[Total respondents, persons: SPD, 77,630; CPS, 131,854]
KruskalWallis Test (ChiSquare Approximation) CHISQ=0.01602 DF=1 CHISQ pvalue=0.8993 _________________ *As the magnitude of difference increases, rank values generally will increase. Table A1b: Age, weighted
KruskalWallis Test (ChiSquare Approximation) CHISQ=0 DF=1 CHISQ pvalue=1.0000
Table A2a: Race, unweighted
[Total respondents, persons: SPD, 77,630; CPS, 131,854]
KruskalWallis Test (ChiSquare Approximation) CHISQ=0.08333 DF=1 CHISQ pvalue=0.7728
Table A2b: Race, weighted
KruskalWallis Test (ChiSquare Approximation) CHISQ=0.08333 DF=1 CHISQ pvalue=0.7728
Table A3a: Educational attainment, unweighted (persons 15 years and over)
[Total respondents, persons: SPD, 60,761; CPS, 101,229]
KruskalWallis Test (ChiSquare Approximation) CHISQ=0.02877 DF=1 CHISQ pvalue=0.8653 Table A3b: Educational attainment, weighted (persons 15 years and over)
KruskalWallis Test (ChiSquare Approximation) CHISQ=0.00142 DF=1 CHISQ pvalue=0.9699 Table A4a: Marital status, unweighted (persons 15 years, over)
[Total respondents, persons: SPD, 60,761; CPS, 101,229]
KruskalWallis Test (ChiSquare Approximation) CHISQ=0.00408 DF=1 CHISQ pvalue=0.9491
Table A4b: Marital status, weighted (persons 15 years and over)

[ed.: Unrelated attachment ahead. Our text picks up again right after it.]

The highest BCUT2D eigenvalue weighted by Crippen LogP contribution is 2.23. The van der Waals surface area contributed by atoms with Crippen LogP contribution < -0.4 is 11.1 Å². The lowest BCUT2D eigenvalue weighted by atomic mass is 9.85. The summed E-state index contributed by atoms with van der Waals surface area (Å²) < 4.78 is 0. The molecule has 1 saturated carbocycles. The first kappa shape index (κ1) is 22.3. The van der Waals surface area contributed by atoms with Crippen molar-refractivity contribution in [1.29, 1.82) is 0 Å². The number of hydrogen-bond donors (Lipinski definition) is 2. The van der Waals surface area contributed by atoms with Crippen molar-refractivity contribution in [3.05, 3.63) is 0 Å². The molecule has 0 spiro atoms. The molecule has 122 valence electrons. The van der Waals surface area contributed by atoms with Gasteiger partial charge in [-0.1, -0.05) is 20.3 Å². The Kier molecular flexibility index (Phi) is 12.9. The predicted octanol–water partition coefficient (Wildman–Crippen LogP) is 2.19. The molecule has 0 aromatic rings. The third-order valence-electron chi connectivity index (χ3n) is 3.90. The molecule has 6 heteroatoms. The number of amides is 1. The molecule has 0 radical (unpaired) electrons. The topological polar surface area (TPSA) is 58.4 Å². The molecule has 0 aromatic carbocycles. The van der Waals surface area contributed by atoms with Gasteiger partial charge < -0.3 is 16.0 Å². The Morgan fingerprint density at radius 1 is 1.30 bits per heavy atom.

KruskalWallis Test (ChiSquare Approximation) CHISQ=0.03673 DF=1 CHISQ pvalue=0.8480 Table A5a: Household relations, unweighted (persons 15 years and over)
[Total respondents, persons: SPD, 60,761; CPS, 101,229]
KruskalWallis Test (ChiSquare Approximation) CHISQ=0.00751 DF=1 CHISQ pvalue=0.9310 Table A5b: Household relations, weighted (persons 15 years and over)
KruskalWallis Test (ChiSquare Approximation) CHISQ=0.36894 DF=1 CHISQ pvalue=0.5436
Table A6a: Geographic regions, unweighted
[Total respondents, persons: SPD, 77,630; CPS, 131,854]
KruskalWallis Test (ChiSquare Approximation) CHISQ=0.08333 DF=1 CHISQ pvalue=0.7728
Table A6b: Geographic regions, weighted
KruskalWallis Test (ChiSquare Approximation) CHISQ=0 DF=1 CHISQ pvalue=1.0000 Appendix 2: Absolute Value and Distance The absolute value and standard deviation describe a similar phenomenon: both terms describe how far a point in question is from a standard reference point. However, the two pervious terms are not the same. Specifically, the absolute value describes how distant a point (x,y) is on a graph is from the origin, (0). The standard deviation, by contrast, is the square root of the variance and describes the spread some event value may be within the mean of a normal distribution function for some phenomenon. In the figure below, the absolute value is formally defined (www.treasuretroves.com/math/absolutevalue.html):